I recommend previewing your comments before posting by hitting the blue 'preview' button in the bottom right hand corner. The preview panel is the yellow box at the stop of the screen shot. You can see that this has converted my reference to this website to a clickable hyperlink automatically. This is exactly what the post will look like to other forum members if I hit 'post' now.
When you are happy with what you've written, do exactly that (i.e. hit the blue 'post' button in the bottom right hand corner) and you'll be taken back to the board page, where you'll see that your new post has just hit the top of the list under any fixed posts from the webmaster.
On this last shot, I have clicked back into the post, You can see my personal text just above the picture, I am a new cheese with one wedge. My signature appears at the bottom of the post (and I've changed this now to link to this website) and my personal text 'let's make cheese' appears under my number of posts.
Within the post-editing area, there are a number of options that can help make your post more useful to the rest of the community. Using the numbered picture below, let's explore some of these now.
As much as I can in the rest of this article, I'll be referring back to the numbered list above.
This is really straight forward. You can click on the insert image button (the first button in block 7, above) and add the url for your image if it's stored appropriately. The much easier way is to click on 'attachments and other options' (14, above) and browse the picture on your computer by clicking on the 'choose file' button as shown in the picture below.
You can see the other options you are presented with when you click on the add attachments button, and they are fairly self-explanatory. The one that I use the most if the check box against 'notify me of replies' which will make sure you are emailed whenever a reply is made to one of your posts.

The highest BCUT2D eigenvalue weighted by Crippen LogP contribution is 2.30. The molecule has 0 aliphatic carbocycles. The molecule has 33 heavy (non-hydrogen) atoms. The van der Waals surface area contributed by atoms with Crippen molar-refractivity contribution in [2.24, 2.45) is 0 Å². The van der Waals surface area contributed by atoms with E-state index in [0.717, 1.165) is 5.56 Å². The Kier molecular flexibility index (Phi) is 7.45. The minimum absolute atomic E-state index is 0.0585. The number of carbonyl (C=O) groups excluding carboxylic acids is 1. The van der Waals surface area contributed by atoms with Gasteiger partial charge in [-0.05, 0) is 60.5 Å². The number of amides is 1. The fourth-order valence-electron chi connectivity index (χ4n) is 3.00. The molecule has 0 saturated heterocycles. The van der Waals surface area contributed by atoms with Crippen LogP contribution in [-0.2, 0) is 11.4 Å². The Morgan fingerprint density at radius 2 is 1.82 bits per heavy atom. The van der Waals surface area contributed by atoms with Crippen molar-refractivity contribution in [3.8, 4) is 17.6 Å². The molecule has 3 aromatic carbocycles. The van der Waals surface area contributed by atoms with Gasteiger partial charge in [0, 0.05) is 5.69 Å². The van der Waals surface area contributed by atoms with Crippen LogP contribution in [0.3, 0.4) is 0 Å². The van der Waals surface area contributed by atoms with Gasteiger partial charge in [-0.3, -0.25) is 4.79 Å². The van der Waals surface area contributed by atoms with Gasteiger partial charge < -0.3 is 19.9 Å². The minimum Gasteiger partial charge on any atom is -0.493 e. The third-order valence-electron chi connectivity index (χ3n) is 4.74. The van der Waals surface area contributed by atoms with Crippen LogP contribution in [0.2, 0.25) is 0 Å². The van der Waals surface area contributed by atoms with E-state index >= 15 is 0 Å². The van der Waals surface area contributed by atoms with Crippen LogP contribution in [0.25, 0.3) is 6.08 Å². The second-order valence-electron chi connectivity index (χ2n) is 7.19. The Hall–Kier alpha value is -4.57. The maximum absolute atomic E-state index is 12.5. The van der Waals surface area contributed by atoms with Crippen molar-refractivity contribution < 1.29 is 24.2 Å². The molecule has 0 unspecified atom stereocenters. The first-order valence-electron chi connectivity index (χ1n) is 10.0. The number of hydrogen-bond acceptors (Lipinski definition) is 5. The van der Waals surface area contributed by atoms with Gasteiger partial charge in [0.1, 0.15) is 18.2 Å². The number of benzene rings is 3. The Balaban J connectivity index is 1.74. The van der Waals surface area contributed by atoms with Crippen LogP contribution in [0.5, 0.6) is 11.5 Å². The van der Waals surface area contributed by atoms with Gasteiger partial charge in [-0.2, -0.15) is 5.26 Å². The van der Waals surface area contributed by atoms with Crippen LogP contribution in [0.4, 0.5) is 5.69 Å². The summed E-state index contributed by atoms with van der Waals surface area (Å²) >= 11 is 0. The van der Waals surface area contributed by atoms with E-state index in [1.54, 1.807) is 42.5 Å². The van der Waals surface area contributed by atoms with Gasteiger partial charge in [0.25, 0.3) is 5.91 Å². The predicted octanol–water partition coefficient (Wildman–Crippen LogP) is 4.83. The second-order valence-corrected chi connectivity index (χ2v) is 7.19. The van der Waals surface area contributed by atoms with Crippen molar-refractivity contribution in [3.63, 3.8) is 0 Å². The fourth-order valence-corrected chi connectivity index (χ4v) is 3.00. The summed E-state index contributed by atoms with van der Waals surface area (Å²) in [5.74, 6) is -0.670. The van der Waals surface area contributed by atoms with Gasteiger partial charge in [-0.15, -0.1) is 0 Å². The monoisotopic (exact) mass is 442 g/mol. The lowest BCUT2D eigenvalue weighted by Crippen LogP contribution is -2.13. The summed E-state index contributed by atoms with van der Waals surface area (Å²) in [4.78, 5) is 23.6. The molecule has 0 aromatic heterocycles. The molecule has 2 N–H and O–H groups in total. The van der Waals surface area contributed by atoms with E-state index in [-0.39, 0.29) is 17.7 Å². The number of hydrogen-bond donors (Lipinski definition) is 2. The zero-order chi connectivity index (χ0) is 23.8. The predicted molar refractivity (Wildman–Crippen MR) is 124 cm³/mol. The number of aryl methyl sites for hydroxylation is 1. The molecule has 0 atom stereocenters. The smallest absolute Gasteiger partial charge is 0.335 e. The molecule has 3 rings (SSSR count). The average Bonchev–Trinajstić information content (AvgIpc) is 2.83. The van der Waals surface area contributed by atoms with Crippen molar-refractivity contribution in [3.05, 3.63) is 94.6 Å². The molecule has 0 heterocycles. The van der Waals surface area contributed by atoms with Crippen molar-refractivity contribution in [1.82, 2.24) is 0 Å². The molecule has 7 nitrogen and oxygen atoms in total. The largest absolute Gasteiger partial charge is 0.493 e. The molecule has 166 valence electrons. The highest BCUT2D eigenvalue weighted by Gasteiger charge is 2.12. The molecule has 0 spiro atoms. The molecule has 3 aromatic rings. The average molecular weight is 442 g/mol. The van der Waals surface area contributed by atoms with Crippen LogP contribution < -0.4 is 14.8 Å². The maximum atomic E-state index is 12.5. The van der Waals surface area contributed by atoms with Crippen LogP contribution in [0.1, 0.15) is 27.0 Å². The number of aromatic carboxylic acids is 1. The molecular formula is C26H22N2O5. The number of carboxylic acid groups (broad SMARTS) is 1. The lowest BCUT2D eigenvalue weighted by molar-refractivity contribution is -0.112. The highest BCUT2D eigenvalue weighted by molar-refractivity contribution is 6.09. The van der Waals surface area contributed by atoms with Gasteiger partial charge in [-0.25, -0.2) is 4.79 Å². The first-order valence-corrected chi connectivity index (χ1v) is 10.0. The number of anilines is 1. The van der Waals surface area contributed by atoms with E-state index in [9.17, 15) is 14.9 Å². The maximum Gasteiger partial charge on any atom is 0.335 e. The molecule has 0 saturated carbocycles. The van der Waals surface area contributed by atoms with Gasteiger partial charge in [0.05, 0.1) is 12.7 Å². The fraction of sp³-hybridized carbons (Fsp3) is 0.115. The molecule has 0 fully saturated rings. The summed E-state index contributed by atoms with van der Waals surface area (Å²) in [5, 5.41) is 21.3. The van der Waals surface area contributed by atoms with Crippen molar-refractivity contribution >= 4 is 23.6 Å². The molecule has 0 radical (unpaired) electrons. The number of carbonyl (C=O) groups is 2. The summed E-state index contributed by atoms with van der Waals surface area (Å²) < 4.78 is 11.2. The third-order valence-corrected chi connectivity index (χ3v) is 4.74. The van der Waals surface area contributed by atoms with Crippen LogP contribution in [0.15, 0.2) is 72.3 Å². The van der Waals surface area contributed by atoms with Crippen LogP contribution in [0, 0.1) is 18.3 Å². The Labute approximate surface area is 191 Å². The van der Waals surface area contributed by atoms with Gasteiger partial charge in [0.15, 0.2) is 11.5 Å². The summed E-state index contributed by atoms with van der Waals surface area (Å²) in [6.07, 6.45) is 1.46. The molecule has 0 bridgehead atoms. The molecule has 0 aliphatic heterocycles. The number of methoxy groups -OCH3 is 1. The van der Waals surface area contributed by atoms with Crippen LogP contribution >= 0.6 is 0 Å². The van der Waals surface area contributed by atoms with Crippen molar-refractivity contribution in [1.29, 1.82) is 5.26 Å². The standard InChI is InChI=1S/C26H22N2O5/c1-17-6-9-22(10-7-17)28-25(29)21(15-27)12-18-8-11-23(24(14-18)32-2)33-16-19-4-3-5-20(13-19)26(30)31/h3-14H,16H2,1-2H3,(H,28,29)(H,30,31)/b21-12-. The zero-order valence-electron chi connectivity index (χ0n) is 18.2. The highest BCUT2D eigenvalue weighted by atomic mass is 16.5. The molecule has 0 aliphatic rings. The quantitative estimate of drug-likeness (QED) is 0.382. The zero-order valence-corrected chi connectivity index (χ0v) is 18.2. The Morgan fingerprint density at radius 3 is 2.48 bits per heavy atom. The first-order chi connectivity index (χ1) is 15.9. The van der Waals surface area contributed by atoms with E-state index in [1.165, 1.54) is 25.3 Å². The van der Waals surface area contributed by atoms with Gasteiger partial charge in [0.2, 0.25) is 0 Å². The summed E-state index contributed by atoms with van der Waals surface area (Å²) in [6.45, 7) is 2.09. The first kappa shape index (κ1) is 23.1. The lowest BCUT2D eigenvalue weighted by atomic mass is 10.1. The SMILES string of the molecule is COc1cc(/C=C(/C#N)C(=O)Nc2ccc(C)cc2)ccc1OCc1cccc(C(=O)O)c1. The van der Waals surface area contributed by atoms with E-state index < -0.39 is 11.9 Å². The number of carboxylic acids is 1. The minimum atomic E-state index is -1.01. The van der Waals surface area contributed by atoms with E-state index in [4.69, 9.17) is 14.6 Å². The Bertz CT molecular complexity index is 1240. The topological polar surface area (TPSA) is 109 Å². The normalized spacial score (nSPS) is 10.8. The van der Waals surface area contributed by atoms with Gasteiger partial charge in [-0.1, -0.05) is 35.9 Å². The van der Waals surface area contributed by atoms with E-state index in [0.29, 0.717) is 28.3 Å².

A lot of the formatting functionality of a post comes from adding little pieces of code in square brackets. This tells the post editor that the tex between two sets of square brackets has a special meaning and that meaning is determined by the letters inside the square brackets.
Adding a hyperlink is the example that I use the most in my posts. A hyperlink is the technical word for what we all just call a link to a website or web page.
Pressing the 'add hyperlink' button (see number 7 in the list above) puts this set of two square bracket codes into your post: [url] and [/url].
URL is shorthand for webpage address. The first square bracket [url] tells the editor that what comes next is part of a hyperlink. The second square bracket [/url] uses the backslash to tell the editor that it's reached the end of the hyperlink code.
The easiest way of using this functionality to share a link to this web page with other members of the forum, is to copy the page address and insert it between the two sets of square brackets, as shown below.
Which then becomes an underlined and clickable link to this webpage in the post itself.
It is possible (and advisable) to tidy these links up a bit when they are a bit long and rambling.
To do that, I make use of the code functionality within the text I'm writing to create a clickable link that is just part of the flow of my writing, rather than a web address, such as below.
Creating that type of clickable link starts with editing the first [url] tag by adding an = sign inside the square bracket and then the web address, so it looks like this: [url=http://websiteaddress]
I've highlighted below what it looks like for the clickable link to this article.
Then, between the two tags, add the words that you want to become the clickable link in your post. For this example, I added the text 'the ultimate guide to the cheese forum' which I want forum members to be able to click to land at this page.
Before and after the [url] codes, you should write as normal, and what you end up with is a clickable text link which is a lot easier on the reader's eye.
The quotes system is a really useful piece of functionality to use if you want to make it clear to other readers that your reply is only to a specific comment or part of one post, rather than the whole thread or original question.
You might use it, for example, if someone has given a long response but one small part of it is incorrect and you have a better answer. In your post, you can highlight the part you think is incorrect in quotes then give your alternative underneath. This link shows a good example in the 5th response in the thread.
To walk though how to do it, let's suppose I want to make a comment about this poster's specific comment on Swiss International Airlines, which I've outlined in red below.
In my post, I'd write my comment and then click on the 'add quote' button (in block 9, above), which provides the [quote] and [/quote] tags in my post, as highlighted below. This is code that tells the forum software to display whatever text is between the tags as a quote.